Improving the Val Editor

Tom MacWright on

The Val Editor is the core of the Val Town UI – it’s the UI where you create, edit, and view Vals. Per-pixel, it’s the highest UI density of all of the website. Every little interaction and detail with it matters. In feedback from new users, we’ve noticed a small number of common confusions that we’d like to fix:

  1. How do I run a val?
  2. Where are the logs?

For our team, redesigning a new and improved Val Editor UI means tinkering around with Figma mockups and chatting about pros & cons in the office. But everything with Val Town we do with everyone. Open channels, working in public, and getting ideas out fresh and early.

Here’s what we’re thinking. Join our Discord, and let us know what you think.


Vals today have a “Run” button, which saves their code and then does the equivalent of running that code on the command line with deno run or node.

But, when the val that you’re running is a scheduled function or an email handler or an HTTP handler, the code that you care about doesn’t run when you click the “Run” button, because that code is a function. If your val looks like

export function handler(request: Request) {
return Response.json({ ok: true });

Clicking Run won’t do much of anything, just like how running this file with Deno or Node wouldn’t invoke the code inside of the handler method. Similarly, running an scheduled function Val won’t automatically invoke the scheduled function.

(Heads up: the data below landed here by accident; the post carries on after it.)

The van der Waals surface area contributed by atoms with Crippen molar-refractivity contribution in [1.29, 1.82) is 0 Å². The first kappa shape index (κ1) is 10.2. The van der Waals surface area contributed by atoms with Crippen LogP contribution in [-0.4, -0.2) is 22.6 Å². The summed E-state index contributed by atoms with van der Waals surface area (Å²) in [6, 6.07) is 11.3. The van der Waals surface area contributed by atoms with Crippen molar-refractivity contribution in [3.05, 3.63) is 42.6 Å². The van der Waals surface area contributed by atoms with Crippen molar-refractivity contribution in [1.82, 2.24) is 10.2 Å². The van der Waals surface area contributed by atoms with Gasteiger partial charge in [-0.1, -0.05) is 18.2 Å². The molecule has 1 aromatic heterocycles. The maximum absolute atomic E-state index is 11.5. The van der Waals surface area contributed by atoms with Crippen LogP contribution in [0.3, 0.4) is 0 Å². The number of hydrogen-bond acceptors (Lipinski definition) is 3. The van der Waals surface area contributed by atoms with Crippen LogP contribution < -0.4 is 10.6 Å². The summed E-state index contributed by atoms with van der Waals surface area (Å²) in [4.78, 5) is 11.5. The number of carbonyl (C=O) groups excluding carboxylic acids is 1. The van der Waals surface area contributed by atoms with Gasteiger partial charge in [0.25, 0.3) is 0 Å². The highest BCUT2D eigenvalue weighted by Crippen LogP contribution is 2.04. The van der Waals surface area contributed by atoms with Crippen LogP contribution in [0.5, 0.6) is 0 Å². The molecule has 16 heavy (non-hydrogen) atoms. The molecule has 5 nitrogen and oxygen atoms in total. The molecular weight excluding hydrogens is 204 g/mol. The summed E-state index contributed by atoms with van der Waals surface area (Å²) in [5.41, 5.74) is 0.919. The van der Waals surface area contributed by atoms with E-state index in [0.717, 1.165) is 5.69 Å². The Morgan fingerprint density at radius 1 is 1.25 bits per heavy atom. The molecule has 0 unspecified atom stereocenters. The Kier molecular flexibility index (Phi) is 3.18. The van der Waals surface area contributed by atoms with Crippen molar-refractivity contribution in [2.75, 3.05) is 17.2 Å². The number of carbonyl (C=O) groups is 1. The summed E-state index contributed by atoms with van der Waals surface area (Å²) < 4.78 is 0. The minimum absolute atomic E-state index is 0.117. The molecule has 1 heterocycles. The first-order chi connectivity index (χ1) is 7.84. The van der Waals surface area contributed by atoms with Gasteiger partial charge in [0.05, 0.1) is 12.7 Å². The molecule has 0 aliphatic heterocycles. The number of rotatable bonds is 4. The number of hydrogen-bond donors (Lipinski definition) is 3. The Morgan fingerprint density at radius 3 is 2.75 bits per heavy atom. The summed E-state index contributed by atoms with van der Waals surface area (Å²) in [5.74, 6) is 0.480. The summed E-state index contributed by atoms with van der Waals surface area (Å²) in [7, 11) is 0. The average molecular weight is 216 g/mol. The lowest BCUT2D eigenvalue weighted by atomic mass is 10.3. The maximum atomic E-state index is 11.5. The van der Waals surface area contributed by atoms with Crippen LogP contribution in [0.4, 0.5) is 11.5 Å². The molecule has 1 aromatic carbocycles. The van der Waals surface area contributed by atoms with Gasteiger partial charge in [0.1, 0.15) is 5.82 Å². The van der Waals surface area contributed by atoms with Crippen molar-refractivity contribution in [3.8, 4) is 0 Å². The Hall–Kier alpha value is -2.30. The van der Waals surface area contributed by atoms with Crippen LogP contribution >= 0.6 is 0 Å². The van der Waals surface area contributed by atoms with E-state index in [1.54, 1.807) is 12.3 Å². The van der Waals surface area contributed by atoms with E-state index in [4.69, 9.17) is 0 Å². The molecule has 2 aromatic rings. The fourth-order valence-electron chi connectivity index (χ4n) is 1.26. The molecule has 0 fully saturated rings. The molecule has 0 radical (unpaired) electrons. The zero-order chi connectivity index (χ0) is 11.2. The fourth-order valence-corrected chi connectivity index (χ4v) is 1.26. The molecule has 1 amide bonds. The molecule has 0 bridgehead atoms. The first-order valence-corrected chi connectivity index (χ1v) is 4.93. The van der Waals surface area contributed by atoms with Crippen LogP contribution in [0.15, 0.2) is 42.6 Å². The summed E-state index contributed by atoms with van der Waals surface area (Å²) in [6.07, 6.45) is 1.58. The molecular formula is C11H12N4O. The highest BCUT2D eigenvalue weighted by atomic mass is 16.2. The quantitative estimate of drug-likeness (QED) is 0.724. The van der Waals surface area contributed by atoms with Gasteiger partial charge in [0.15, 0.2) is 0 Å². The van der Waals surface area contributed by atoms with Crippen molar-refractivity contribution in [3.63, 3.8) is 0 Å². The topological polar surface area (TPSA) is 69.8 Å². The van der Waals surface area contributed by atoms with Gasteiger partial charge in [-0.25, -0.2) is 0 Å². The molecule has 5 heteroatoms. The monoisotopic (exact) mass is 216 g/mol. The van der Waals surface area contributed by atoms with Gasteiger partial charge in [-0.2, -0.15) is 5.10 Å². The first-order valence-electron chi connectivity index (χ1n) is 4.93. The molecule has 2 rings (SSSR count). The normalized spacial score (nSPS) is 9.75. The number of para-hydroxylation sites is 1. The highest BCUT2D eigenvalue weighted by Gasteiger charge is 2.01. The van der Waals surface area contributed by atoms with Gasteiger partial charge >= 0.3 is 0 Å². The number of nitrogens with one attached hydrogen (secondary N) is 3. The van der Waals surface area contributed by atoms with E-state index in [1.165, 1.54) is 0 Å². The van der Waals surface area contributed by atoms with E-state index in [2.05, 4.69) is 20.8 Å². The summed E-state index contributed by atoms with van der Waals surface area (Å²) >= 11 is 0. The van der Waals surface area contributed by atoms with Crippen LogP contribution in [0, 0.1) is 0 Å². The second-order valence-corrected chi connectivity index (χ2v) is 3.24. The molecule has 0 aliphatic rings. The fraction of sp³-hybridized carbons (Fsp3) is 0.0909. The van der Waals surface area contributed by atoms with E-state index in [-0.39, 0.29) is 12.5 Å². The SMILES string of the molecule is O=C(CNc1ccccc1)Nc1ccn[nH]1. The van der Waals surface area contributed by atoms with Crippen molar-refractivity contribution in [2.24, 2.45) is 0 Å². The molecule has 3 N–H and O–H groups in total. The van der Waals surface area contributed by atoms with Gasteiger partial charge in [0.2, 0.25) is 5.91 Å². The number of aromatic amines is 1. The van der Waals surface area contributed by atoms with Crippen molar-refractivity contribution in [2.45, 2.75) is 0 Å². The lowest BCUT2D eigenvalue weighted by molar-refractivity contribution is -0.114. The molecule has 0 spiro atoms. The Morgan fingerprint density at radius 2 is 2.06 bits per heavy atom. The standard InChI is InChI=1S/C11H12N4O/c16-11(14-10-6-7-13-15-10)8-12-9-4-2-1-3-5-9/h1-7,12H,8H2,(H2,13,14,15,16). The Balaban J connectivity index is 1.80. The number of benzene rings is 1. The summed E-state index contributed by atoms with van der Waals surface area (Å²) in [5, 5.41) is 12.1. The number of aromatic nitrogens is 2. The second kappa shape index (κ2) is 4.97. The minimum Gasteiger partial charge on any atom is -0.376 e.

The new designs try to clear up this confusion by:

  1. Adding a “Save” button. You can now “Save” a val without running it. “Run” will still save and run.
  2. Type-specific “Run” buttons. For example, a scheduled function val will have a “Run” button that runs the scheduled function, and an HTTP handler val will have a “Run” button that sends the configured HTTP request.


The other common confusion is around logs. Today script vals show logs inline, while handler vals (http, scheduled, email) show them in another page. Users can usually find this page eventually, but we wanted a more obvious and consistent place for logs to live on the val editor.

Ok, enough about the problems, let’s look at the new designs!

Scheduled vals

Here’s what a scheduled val might look like after the rework.

Scheduled val showing popover of cron syntax

The cron & interval editors are now in a popover. Clicking Run runs the scheduled function. The output pane shows multiple last runs, any of which can be expanded to see more detail.

HTTP handlers

HTTP handlers will let you send a configurable REST request to your APIs when you click ‘Run’. They’ll also show a list of recent runs, in the style of web server logs, and let you dig into those.

HTTP handler value showing configuration of the sent request

Or if you’re developing a web application rather than an API - you use the preview tab, and the Preview button will refresh that iframe.

HTTP handler editor showing the preview pane

Email handlers

Vals that handle emails can be configured to automatically get triggered with a configurable email when you click Run. Their logs look more like a compact inbox and, like the others, will show you all the details about what the Val did, any logging output, and more.

Email handler showing email configuration

Script vals

What about old script vals? Well, they’re look mostly the same, with the bonus of having the ability to see multiple logs in the editor.

Basic script view

Well, maybe a bit different - we have been chatting about auto-running exported functions. It could look like this:

Script function running

This is even more experimental, and probably not going to be part of this work, but we certainly get some confusion from Script vals as well when clicking Run doesn’t invoke functions, and we’re trying to make that clearer.

Let us know what you think

Love it, hate it? Let us know in the Discord channel! Thank you!

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